This page focuses on the course 16.06 Principles of Automatic Control as it was taught by Professor Steven Hall in Fall 2012.
Principles of Automatic Control is a junior-level classical control class that has been taught by Prof. Steven Hall for six years. He teaches both the lectures and weekly recitations sessions. The course introduces the design of feedback control systems as applied to air and spacecraft systems. Topics include the properties and advantages of feedback systems, time-domain and frequency-domain performance measures, stability and degree of stability, the Root locus method, Nyquist criterion, frequency-domain design, and state space methods.
While most students will enter the aerospace engineering field, few will work specifically in control engineering. This course will give students an awareness of control systems so they can collaborate with those in the field.
Peer inside the recitation of Prof. Steven Hall’s classical control class and you’ll see the entire class up on their feet actively engaged in working out problems. Unlike conventional classrooms where the instructor leads the class and demonstrates how to solve a problem, students in 16.06 openly work and struggle with the recitation problems together. They learn by doing with Prof. Hall stepping in to coach as needed.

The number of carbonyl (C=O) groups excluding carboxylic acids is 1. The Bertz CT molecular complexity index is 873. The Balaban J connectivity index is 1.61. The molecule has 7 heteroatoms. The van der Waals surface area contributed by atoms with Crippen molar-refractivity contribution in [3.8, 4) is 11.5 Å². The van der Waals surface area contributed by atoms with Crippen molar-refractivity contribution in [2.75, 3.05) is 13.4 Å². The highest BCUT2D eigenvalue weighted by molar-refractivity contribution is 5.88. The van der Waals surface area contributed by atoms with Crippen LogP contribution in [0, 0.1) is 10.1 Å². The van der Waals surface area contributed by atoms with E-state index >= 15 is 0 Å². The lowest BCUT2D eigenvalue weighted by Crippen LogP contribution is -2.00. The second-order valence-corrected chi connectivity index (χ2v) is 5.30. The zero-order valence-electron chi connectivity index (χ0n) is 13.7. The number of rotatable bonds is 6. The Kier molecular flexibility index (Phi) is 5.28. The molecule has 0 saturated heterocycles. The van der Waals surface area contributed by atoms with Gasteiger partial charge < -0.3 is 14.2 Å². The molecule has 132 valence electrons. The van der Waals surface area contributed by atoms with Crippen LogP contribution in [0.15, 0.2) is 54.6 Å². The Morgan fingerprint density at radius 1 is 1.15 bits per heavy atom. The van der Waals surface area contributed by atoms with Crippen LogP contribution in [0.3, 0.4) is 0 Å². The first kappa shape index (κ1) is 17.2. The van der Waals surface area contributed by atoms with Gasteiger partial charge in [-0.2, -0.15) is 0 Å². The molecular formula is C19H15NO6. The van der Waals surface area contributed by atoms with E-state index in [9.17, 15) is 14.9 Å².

In this Instructor Insights section, Prof. Hall introduces his active learning recitations and explains how active learning techniques promote deeper conceptual understanding. The approach helps him be a more responsive teacher while fostering student engagement.
It really is a chance for students to understand what they know and what they don't know and to exercise the skills that they have learned in the class.
— Prof. Steven Hall
In this video, Prof. Hall offers a window into his classroom and introduces the active learning
approach he employs to teach classical control systems at MIT.
In following pages, Prof. Hall discusses specific aspects of how and why he uses active learning in 16.06 recitations:
Mostly first semester juniors with the occasional graduate student
Mostly aerospace engineering students with a few mechanical engineering students
Twenty for each recitation session to promote the right balance between student engagement and individualized instruction
During an average week, students were expected to spend 12 hours on the course, roughly divided as follows: